16 December 2013

Carbon [Canyon] Creek Cleanup Commences

With encouragement from local residents, planning and coordination led by the Carbon Canyon Fire Safe Council and the Chino Valley Fire District (especially inspector Jim Powderly), grant funding from Supervisor Gary Ovitt's office and other sources, and work conducted under the auspices of the Santa Ana Watershed Authority, a long-planned project to clean out the heavy growth of plant material and remove highly-flammable palm trees (which have already been killed by injection) in Carbon [Canyon] Creek in the Sleepy Hollow neighborhood in Chino Hills has begun.

This view shows a Bobcat working on clearing dense growths of plant material that have been clogging the Carbon [Canyon] Creek bed, bank and adjacent areas for years.  This project developed by the Carbon Canyon Fire Safe Council and the Chino Valley Fire District is being conducted by the Santa Ana Watershed Authority and funded by the office of Supervisor Gary Ovitt and other sources.  The photo is courtesy of Fire District inspector Jim Powderly, who has logged many hours working on this important cleanup project.
Years ago, regular maintenance of these areas flanking the creek was maintained, allowing for a smooth flow of water in the watercourse, but it has been many years since any of this was done.  Consequently, occasional heavy rains has meant that the accumulation of plant material contributed to a greater rise in the creek to the point where portions of Carbon Canyon Road have collapsed.  This was the case in the major rains in the winter of 2004-05 when the creek eroded the roadway between Canyon Hills Road and Canon Lane.  In Sleepy Hollow, there have been sections of the road that have nearly given way because of these conditions.

Hopefully, this work will go a long way towards avoiding similar situations should there be more heavy rains (though the last two winters have been dry and it is believed there will be another low-water winter this year) in the future.  It is also hoped that once the creek has been cleared, local authorities will see the importance and value of what has been done and be more attentive to following up on the maintenance of the creek. 

UPDATE: Tuesday, 17 December.  Here's another photo by Jim Powderly showing the continued work, which, in response to a comment about the specific location, is being conducted east of the former liquor store property and about where the dead palm trees are.  The funds available now are for this particular area, but if there are future monies available, the work might be extended to other areas within Sleepy Hollow.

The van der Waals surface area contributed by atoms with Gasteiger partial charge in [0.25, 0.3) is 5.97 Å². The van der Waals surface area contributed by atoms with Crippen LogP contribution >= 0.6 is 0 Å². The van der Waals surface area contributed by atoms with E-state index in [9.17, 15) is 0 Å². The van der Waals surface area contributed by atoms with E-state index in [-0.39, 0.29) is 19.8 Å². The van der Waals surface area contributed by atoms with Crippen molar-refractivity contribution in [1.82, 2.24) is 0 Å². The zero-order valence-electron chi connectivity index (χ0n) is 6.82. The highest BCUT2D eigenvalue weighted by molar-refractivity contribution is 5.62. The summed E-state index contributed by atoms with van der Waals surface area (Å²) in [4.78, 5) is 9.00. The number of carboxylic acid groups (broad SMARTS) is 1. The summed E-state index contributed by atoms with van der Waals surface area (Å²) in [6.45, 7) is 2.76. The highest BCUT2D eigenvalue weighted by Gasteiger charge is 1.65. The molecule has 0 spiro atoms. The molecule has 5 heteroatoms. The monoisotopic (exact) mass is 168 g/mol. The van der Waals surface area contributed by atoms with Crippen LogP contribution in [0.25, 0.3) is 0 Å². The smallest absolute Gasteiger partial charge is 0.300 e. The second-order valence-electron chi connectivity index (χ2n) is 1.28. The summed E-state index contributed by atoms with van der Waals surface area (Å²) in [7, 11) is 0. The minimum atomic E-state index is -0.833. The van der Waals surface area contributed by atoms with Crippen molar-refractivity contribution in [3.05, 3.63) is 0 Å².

The busy sounds of chain saws, a Bobcat and the loading of removed plant material into roll-off bins are yielding the results depicted in this photo by Jim Powderly of the Chino Valley Fire District of the Carbon [Canyon] Creek cleanup project, which completed its second day on Tuesday the 17th.

UPDATE: Wednesday, 18 December.  The documentation of the creek cleanup program continues with a photo of Sleepy Hollow resident Ron Nadeau, a prime mover to get this project going, and Chino Hills city council members Peter Rogers and Ray Marquez, both Carbon Canyon residents with Marquez also a member of the Carbon Canyon Fire Safe Council, amidst the clearing of plant material.  Kudos to the workers who are putting in a lot of effort and sweat to make this happen.

A shot of cleared area near the dead palm trees along Carbon [Canyon] Creek.  Pictured are Ron Nadeau of Sleepy Hollow, a key champion of the project, and Chino Hills city council members and Carbon Canyon residents Peter Rogers and Ray Marquez, the latter also a member of the Carbon Canyon Fire Safe Council.  Photo by Jim Powderly of the Chino Valley Fire District.


Anonymous said...

Will the planned clean up extend to along the creek to the County Line or stop short at RoseMary Lane?

prs said...

Hi Anonymous, thanks for checking in and for the question. The work will be east of the former liquor store and take in an area up to the general location where the dead palm trees are--and those will be removed in a follow-up phase. If there are funds available in the future, there has been discussion about extending the work to other areas of the creek.